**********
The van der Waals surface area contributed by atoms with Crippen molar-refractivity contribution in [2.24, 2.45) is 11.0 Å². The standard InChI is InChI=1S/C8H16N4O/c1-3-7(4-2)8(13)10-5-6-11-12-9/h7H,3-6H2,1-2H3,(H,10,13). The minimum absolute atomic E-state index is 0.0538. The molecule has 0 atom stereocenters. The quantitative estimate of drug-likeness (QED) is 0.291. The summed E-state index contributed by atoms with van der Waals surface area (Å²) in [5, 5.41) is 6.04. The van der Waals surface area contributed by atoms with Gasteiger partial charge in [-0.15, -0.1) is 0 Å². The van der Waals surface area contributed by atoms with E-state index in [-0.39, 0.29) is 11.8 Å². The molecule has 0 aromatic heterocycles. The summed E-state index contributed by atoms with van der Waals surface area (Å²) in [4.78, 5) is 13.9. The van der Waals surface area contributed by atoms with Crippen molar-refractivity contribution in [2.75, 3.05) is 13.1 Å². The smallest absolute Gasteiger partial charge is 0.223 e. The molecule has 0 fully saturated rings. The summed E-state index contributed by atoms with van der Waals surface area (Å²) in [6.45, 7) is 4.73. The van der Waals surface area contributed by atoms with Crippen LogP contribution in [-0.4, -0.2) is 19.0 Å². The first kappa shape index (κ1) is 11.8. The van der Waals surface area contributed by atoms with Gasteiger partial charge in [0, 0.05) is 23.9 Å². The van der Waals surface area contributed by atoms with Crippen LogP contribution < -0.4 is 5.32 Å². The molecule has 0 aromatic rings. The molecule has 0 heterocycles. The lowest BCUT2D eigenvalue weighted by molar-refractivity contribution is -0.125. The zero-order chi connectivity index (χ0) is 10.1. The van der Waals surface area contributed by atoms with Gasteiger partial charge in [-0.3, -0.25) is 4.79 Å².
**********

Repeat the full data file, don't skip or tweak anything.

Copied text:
The van der Waals surface area contributed by atoms with Crippen molar-refractivity contribution in [2.24, 2.45) is 11.0 Å². The standard InChI is InChI=1S/C8H16N4O/c1-3-7(4-2)8(13)10-5-6-11-12-9/h7H,3-6H2,1-2H3,(H,10,13). The minimum absolute atomic E-state index is 0.0538. The molecule has 0 atom stereocenters. The quantitative estimate of drug-likeness (QED) is 0.291. The summed E-state index contributed by atoms with van der Waals surface area (Å²) in [5, 5.41) is 6.04. The van der Waals surface area contributed by atoms with Gasteiger partial charge in [-0.15, -0.1) is 0 Å². The van der Waals surface area contributed by atoms with E-state index in [-0.39, 0.29) is 11.8 Å². The molecule has 0 aromatic heterocycles. The summed E-state index contributed by atoms with van der Waals surface area (Å²) in [4.78, 5) is 13.9. The van der Waals surface area contributed by atoms with Crippen molar-refractivity contribution in [2.75, 3.05) is 13.1 Å². The smallest absolute Gasteiger partial charge is 0.223 e. The molecule has 0 fully saturated rings. The summed E-state index contributed by atoms with van der Waals surface area (Å²) in [6.45, 7) is 4.73. The van der Waals surface area contributed by atoms with Crippen LogP contribution in [-0.4, -0.2) is 19.0 Å². The first kappa shape index (κ1) is 11.8. The van der Waals surface area contributed by atoms with Gasteiger partial charge in [0, 0.05) is 23.9 Å². The van der Waals surface area contributed by atoms with Crippen LogP contribution < -0.4 is 5.32 Å². The molecule has 0 aromatic rings. The molecule has 0 heterocycles. The lowest BCUT2D eigenvalue weighted by molar-refractivity contribution is -0.125. The zero-order chi connectivity index (χ0) is 10.1. The van der Waals surface area contributed by atoms with Gasteiger partial charge in [-0.3, -0.25) is 4.79 Å².